Lancaster Avenue

This West Philly corridor is a link between communities — it starts near Drexel in University City and runs up through Mantua and Belmont. It’s home to a diverse assortment of vendors who serve the various residents, and is rarely overcrowded. Shop here and you’ll snag gifts others simply won’t find.

Antique Row

For the history buffs on your list, Pine Street’s Antique Row is the strip to hit up. In recent years, the storefronts boasting impressive but dust-covered furniture have been joined by craft stores, boutiques, consignment shops and more, several of which are offering deals for holiday shoppers.


This petite riverside community is like its own town within the city of Philadelphia, and its Main Street feels like it’s out of a storybook. Petite storefronts of all kinds are tumbled together on the up and down streets, and there are plenty of cafes and restaurants at which to take a breather as you make your way down the line.

Rittenhouse Row

If you want to spend big but are still looking for deals, the retail corridor around Rittenhouse Square is where to do it. Over the past decade, Walnut Street has exploded with high-end fashion retailers, and amid the chains are several locally-owned shops. These small businesses populate the side streets and dot Chestnut as well, offering discounts on glamour you’ll savor all year round.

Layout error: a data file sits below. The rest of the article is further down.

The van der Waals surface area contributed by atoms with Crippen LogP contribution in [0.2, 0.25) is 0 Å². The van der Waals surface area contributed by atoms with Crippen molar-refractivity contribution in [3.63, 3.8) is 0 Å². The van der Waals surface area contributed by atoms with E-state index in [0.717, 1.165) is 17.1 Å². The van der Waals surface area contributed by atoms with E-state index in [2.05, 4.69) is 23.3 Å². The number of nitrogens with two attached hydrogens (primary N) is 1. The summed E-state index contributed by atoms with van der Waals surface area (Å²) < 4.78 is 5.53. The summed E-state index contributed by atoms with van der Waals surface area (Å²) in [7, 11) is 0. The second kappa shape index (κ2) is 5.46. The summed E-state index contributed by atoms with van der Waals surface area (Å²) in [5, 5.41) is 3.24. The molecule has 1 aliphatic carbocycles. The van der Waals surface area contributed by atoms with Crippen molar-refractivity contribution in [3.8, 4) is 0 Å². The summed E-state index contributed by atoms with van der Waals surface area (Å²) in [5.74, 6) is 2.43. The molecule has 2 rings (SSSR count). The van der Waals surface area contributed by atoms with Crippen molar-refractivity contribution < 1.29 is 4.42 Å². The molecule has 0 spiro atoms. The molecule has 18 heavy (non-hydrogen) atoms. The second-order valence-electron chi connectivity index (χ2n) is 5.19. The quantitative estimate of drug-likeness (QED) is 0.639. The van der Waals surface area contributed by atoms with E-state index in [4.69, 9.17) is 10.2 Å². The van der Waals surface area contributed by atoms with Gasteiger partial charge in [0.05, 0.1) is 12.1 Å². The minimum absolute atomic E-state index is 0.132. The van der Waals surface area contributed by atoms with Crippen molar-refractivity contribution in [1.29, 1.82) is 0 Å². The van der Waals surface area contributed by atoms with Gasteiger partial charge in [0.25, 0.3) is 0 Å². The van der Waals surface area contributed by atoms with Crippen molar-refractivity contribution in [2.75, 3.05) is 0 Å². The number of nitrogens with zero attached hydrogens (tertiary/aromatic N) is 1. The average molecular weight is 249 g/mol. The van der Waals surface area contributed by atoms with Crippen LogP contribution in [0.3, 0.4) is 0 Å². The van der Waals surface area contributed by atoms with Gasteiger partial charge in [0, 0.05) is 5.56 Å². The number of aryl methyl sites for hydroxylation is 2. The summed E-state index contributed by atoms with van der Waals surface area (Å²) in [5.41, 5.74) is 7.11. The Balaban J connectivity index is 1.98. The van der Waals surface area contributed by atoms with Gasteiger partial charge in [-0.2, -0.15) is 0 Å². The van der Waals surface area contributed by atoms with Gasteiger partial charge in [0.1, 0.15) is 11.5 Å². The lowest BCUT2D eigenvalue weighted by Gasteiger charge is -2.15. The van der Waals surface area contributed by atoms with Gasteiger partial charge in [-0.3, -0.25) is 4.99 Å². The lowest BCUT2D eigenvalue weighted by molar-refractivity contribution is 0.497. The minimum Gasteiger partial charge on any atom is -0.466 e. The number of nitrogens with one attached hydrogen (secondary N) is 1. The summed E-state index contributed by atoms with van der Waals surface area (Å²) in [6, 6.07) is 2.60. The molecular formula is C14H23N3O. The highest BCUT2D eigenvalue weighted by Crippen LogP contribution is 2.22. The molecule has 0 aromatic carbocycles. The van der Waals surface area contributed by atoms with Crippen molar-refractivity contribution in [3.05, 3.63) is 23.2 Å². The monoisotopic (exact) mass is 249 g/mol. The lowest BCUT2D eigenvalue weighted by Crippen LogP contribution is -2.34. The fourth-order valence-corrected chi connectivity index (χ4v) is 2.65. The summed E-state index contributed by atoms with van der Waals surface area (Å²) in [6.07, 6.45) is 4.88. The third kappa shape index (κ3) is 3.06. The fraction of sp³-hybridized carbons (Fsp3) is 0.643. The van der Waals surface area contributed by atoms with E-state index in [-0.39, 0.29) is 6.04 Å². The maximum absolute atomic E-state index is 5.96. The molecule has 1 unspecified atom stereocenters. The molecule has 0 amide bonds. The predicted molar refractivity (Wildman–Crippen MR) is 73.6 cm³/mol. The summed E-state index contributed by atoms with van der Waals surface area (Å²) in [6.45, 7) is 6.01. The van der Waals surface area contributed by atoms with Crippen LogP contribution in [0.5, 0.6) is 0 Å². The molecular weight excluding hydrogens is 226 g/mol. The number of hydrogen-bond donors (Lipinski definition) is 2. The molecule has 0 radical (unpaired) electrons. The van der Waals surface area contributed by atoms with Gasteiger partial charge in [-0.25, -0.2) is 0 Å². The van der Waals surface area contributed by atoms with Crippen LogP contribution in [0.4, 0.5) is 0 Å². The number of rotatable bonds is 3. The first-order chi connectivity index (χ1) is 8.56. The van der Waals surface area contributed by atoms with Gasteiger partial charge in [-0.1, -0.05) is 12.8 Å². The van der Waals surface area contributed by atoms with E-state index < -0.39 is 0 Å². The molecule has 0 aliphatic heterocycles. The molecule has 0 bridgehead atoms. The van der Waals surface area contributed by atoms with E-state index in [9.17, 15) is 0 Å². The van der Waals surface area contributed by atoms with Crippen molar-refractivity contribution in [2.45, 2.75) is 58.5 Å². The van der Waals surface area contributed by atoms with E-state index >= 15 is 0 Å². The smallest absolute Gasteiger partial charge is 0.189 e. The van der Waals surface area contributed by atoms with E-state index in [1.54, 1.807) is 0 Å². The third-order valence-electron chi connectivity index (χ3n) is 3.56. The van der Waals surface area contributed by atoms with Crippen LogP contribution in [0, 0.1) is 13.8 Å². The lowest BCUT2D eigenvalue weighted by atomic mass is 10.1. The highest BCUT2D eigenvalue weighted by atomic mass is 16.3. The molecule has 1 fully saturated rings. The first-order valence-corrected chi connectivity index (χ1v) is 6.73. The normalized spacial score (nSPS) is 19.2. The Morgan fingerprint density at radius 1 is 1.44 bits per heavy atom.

South Street Headhouse District and South Street West

It no longer carries the title of Philly’s hottest strip, but South Street east of Broad (aka the Headhouse District) is full of eclectic shops, from havens for unique art to sneakerhead fantasylands. On the other side of Broad, South Street West has come alive in recent years, and it now buzzes with retail storefronts amid a solid collection of easy-access cafes and restaurants.


Merchants in this Northeast Philly neighborhood have been quietly stoking a bustling retail corridor along Frankford Avenue, and they’ve banded together to make shopping this weekend extra fun. The first 100 customers from 11 a.m. to 1 p.m. on Small Business Saturday get a free donut and shopping bag at Factory Donuts.

South 9th Street Italian Market

If there are food fanatics on your list, this South Philly strip is the place to head. It’s home to several of the best cheese shops in the region, plus locally-owned stores selling all the gift-able edibles you can imagine: fancy olive oils, exotic spices, homemade chocolates and more. Vendors aren’t just Italian anymore — venture below Washington Avenue to find a riot of Mexican storefronts offering a whole different set of tasty goods.

North 5th Street

Support immigrant entrepreneurs from around the world with a trip to the blossoming North 5th Street corridor. A big revitalization effort has burnished storefronts and encouraged community engagement, and the result is an avenue where global cultures mingle happily, providing one of the most interesting shopping experiences in the city.

Danya Henninger is director and editor of Billy Penn at WHYY, where she oversees the team, all editorial decisions, and all revenue generation — including the membership program. She is a former food...